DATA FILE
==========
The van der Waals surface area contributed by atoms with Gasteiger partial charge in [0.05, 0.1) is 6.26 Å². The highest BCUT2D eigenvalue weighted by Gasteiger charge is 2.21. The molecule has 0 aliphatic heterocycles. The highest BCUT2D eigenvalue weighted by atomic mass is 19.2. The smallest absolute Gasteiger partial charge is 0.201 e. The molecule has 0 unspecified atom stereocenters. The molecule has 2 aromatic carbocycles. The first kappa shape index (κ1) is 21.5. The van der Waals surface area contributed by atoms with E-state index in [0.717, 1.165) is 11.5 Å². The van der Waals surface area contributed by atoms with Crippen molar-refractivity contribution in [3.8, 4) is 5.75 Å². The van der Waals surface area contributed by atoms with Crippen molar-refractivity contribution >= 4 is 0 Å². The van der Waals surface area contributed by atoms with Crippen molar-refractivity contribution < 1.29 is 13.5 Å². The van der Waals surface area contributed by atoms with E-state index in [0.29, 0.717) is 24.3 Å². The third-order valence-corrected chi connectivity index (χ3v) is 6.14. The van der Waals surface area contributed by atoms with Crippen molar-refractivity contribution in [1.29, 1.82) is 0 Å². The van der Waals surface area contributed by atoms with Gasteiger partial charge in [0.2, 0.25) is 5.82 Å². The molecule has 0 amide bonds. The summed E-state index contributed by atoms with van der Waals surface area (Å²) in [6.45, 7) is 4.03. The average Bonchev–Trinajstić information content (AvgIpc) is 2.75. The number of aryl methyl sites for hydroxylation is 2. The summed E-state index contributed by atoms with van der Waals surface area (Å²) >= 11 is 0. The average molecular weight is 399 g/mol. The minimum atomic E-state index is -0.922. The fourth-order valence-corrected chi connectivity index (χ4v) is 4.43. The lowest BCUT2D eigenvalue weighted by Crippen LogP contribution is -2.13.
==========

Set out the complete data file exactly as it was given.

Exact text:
The van der Waals surface area contributed by atoms with Gasteiger partial charge in [0.05, 0.1) is 6.26 Å². The highest BCUT2D eigenvalue weighted by Gasteiger charge is 2.21. The molecule has 0 aliphatic heterocycles. The highest BCUT2D eigenvalue weighted by atomic mass is 19.2. The smallest absolute Gasteiger partial charge is 0.201 e. The molecule has 0 unspecified atom stereocenters. The molecule has 2 aromatic carbocycles. The first kappa shape index (κ1) is 21.5. The van der Waals surface area contributed by atoms with E-state index in [0.717, 1.165) is 11.5 Å². The van der Waals surface area contributed by atoms with Crippen molar-refractivity contribution in [3.8, 4) is 5.75 Å². The van der Waals surface area contributed by atoms with Crippen molar-refractivity contribution >= 4 is 0 Å². The van der Waals surface area contributed by atoms with Crippen molar-refractivity contribution < 1.29 is 13.5 Å². The van der Waals surface area contributed by atoms with E-state index in [0.29, 0.717) is 24.3 Å². The third-order valence-corrected chi connectivity index (χ3v) is 6.14. The van der Waals surface area contributed by atoms with Crippen molar-refractivity contribution in [1.29, 1.82) is 0 Å². The van der Waals surface area contributed by atoms with Gasteiger partial charge in [0.2, 0.25) is 5.82 Å². The molecule has 0 amide bonds. The summed E-state index contributed by atoms with van der Waals surface area (Å²) in [6.45, 7) is 4.03. The average Bonchev–Trinajstić information content (AvgIpc) is 2.75. The number of aryl methyl sites for hydroxylation is 2. The summed E-state index contributed by atoms with van der Waals surface area (Å²) >= 11 is 0. The average molecular weight is 399 g/mol. The minimum atomic E-state index is -0.922. The fourth-order valence-corrected chi connectivity index (χ4v) is 4.43. The lowest BCUT2D eigenvalue weighted by Crippen LogP contribution is -2.13.